As described above, ServiceOntario describes how to get a driving record called a driver’s abstract in Ontario from the Government of Ontario.
Prince Edward Online
The Government of Prince Edward Island details how to request a driver abstract online.
The driving record portal for the Société de l’assurance automobile du Québec (SAAQ) allows you to check whether a license is valid and submit a driving record request.
Driver experience history (abstract) details can be requested online, by email, in person, or by mail in Saskatchewan.
What Does an Ontario Driver’s Abstract Show
A driver’s abstract in Ontario contains information about a person’s driving-related activities. In Ontario, and other jurisdictions in Canada, this includes:
Personal Information: The abstract includes the driver’s name (as it appears on their license), date of birth, license number, license class, sex, height, and conditions or endorsements, such as the requirement to wear glasses or contact lenses to drive.
License Status: It indicates the expiry date of the license and whether the driver’s license is valid, suspended, or revoked.
Driving Violations and Licence Suspensions or Revocations: The three- and five-year abstracts list any active fine suspensions from traffic violations, such as speeding tickets, traffic signal violations, or reckless driving offenses, that the driver has incurred. The three- and five-year abstracts list the demerit point total.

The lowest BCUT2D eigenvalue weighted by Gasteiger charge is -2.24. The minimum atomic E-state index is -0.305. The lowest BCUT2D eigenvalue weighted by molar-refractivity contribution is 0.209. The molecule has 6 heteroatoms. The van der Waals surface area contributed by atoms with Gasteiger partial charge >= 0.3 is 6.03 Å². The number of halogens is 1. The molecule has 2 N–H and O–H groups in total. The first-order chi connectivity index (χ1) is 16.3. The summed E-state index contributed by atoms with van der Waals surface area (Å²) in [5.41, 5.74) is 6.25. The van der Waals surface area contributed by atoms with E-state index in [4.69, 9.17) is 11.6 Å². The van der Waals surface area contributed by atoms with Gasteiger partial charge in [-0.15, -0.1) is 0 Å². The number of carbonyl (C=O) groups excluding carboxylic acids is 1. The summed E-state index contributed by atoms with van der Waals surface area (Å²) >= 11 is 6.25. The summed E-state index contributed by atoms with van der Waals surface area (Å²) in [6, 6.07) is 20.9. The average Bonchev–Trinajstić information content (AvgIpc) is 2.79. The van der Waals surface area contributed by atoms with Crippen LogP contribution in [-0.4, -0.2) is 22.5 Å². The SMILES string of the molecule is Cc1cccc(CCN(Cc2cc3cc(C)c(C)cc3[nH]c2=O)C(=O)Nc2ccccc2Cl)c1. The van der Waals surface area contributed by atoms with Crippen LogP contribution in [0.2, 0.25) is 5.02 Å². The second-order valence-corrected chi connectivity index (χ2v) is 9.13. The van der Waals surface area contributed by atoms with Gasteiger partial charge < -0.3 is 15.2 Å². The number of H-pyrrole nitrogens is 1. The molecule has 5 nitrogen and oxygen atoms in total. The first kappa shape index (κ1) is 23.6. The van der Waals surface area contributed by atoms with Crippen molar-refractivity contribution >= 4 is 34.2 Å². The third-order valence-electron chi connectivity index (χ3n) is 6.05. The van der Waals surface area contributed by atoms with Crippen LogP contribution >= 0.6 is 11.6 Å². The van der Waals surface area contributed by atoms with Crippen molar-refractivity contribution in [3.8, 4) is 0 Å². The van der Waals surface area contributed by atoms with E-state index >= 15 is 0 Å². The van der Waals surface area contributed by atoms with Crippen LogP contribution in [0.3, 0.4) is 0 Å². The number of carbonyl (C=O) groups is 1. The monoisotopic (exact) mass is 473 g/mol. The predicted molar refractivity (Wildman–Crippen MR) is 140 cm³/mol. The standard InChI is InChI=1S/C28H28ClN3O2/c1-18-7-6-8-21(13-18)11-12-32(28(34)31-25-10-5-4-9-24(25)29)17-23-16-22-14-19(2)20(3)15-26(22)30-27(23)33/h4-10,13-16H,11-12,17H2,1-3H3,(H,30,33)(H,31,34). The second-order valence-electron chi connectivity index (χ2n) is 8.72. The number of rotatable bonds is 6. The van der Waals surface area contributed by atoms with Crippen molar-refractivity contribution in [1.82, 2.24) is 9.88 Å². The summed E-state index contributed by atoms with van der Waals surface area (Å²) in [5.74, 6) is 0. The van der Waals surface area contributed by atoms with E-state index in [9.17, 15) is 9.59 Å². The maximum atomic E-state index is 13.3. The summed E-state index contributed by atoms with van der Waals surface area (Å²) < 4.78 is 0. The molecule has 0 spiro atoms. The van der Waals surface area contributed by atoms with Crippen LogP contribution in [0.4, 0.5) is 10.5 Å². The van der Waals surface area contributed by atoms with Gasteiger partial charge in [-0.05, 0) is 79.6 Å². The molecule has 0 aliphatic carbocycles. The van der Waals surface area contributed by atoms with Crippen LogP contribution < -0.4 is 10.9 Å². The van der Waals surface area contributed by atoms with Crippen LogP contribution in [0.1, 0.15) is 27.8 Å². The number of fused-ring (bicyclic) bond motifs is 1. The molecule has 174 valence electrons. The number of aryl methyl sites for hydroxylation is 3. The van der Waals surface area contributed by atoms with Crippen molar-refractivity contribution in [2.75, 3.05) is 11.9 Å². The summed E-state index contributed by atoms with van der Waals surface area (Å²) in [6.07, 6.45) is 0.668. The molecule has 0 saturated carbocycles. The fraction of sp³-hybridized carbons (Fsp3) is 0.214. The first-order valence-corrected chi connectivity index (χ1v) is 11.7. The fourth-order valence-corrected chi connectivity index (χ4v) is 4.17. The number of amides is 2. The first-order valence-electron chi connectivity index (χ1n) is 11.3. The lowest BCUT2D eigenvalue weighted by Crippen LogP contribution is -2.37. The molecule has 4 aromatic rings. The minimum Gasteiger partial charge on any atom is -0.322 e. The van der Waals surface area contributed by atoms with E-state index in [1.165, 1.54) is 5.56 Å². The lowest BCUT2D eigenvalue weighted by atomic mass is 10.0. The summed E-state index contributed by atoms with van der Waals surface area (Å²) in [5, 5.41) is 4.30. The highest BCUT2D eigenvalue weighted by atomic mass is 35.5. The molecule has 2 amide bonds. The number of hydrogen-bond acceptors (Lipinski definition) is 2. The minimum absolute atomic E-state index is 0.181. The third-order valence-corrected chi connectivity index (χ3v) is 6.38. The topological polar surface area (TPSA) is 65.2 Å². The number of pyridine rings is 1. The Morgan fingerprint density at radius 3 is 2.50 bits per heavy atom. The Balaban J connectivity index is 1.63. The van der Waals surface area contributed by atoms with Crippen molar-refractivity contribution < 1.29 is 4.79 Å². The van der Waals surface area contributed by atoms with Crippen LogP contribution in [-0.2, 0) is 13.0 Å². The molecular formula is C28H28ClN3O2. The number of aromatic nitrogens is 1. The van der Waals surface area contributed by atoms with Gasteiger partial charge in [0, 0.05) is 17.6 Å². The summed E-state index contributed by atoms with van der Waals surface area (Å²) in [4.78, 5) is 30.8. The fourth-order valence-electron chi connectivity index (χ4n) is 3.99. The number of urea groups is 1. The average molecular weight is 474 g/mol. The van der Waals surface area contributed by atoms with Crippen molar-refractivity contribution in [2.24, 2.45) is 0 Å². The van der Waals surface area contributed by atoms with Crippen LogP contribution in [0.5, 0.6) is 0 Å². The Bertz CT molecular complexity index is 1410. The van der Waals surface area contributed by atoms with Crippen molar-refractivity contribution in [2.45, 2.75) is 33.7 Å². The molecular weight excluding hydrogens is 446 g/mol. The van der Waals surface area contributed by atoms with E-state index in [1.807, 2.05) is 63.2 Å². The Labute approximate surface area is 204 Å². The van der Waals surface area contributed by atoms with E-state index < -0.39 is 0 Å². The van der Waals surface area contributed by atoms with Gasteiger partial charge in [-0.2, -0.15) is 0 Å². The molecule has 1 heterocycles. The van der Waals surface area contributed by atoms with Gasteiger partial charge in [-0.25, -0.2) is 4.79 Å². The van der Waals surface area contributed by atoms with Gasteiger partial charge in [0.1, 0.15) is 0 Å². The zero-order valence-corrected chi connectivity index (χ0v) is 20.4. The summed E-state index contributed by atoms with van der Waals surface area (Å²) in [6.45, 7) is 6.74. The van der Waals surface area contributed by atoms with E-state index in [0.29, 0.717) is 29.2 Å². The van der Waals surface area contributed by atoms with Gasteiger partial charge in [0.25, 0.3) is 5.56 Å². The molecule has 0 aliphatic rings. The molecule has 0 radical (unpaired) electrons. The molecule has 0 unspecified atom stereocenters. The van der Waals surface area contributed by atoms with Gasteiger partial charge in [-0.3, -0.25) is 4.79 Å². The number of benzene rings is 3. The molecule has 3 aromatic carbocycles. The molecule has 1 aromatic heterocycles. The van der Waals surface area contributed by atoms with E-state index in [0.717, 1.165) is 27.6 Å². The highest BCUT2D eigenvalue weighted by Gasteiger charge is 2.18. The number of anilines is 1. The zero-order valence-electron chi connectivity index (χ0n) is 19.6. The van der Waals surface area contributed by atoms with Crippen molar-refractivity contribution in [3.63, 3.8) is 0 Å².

Driver’s Abstract for Work
A driver’s abstract in Ontario may be requested by insurance companies, government agencies, and/or by prospective employers as part of their background check process to assess a person’s driving record and risk profile. It helps determine whether an individual is a responsible driver and may influence decisions regarding insurance rates, eligibility for certain driving-related activities, and/or for employment, depending on the nature of the job.
The specific information included in the records varies depending on the jurisdiction and the type of driving record requested. If you’re an employer who needs to run background checks and check driver’s abstracts as a pre-condition of employment in the transportation and logistics sectors, Certn can help.